At Seattle Cancer Care Alliance (SCCA), an app called Caresi was rolled out as a pilot program in February 2016, and gradually, was made available to all patients over the two years that followed. Caresi provides patients with access to their lab results, appointments, information about their disease and other data. Using the app, providers can survey patients about how they are feeling, emotionally and physically, as they go through treatment. The patients’ responses go to a nurse, and extra support services are provided as needed. “It’s just another type of care,” says Debbie Berg, customer engagement manager for digital health at SCCA. Berg helped design the app, which was inspired in part by her own experience as a cancer patient. “We’re doing this because collecting this information and surveying these patients increases their survival and decreases their emergency room visits and in-patient stays,” according to their data, says Berg. “We’re trying to get ahead of issues and jump on symptoms before they become worse.” So far, more than 5,100 patients have signed up for the app.
Like Seattle Children’s, SCCA has also introduced physician-patient videoconferencing. One SCCA pilot program connects possible bone-marrow-transplant patients in Hawaii and their providers to specialists in Seattle. The videoconference allows a physician to virtually “meet” the patient to help determine if that person is a potential candidate for the procedure and is interested in the procedure. In the past, potential candidates had to fly to Seattle for an initial screening visit.
Yet despite innovations in this area of health care, telehealth is growing slowly. One stumbling block is the cost and resources required to upgrade health providers’ technological systems to allow for virtual care; another is laws that restrict telemedicine billing in many states. Washington state is considered progressive in this regard, and is working to create legislative policy that supports and encourages the use of telehealth. For example, as of the fall of 2018, and following guidelines issued by the Centers for Medicare and Medicaid Services (CMS), providers are now allowed to bill for virtual visits in a patient’s home, like the one for Kahler and her daughter.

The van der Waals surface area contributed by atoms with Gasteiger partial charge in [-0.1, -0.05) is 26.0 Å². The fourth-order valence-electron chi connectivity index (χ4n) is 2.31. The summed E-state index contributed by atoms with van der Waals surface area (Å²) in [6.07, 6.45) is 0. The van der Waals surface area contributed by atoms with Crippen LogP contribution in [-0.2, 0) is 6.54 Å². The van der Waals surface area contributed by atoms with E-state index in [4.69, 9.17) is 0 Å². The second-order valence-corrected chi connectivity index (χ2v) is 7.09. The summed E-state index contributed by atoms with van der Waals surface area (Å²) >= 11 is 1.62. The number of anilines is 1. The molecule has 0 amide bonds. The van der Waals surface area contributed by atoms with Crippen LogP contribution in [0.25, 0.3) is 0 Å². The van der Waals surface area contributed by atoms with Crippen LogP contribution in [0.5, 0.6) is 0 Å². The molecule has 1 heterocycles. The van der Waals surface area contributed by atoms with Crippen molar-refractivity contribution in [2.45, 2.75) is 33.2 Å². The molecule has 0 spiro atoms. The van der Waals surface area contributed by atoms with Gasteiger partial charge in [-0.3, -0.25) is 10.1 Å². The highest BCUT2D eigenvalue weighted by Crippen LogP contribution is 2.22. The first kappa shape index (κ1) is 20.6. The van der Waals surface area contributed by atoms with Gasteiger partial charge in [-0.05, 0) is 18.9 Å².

There are limitations, as well, though there isn’t agreement on what they are both because the definition of telehealth is broad and because technologies are evolving. One obvious restriction is that “you cannot reach through and touch a patient,” says Jennie Crews, M.D., a medical oncologist at SCCA. For her, that means she can’t palpate a lymph node or an abdomen to feel for swelling or a lump without an in-person visit.
For Dolezal of Seattle Children’s, in-person visits seem indispensable, particularly at the start of treatment. “There is something about meeting a family and developing a rapport,” she says, “being able to interact live before you start developing telemedicine interventions.” Part of the research at Seattle Children’s is looking at whether telemedicine interventions are changing care in ways that make that care less effective.
Other limitations or drawbacks of telehealth may appear over time, as research gives a clearer picture of differences in outcomes for patients who substitute telemedicine for in-person care.
But some see additional uses for telehealth. It could improve preventive care, says Cable of Kaiser Permanente. “In the future, I would like to see telehealth move from a reactive experience which is only initiated by our members to more of a proactive outreach, where we can detect health problems before they become more serious and intervene much earlier.” For example, he says, simple devices that can measure a patient’s daily weight, blood pressure and sleep pattern have been shown to predict hospital admissions for congestive heart failure. “By using more extensive home monitoring tools, we can identify those warning signs and reach out to our mem-bers before they become truly ill,” he says.
“Our job in health care is to greet our patients in different places,” says SCCA’s Berg. “We have to come up with new and innovative ways to reach our patients where they are.”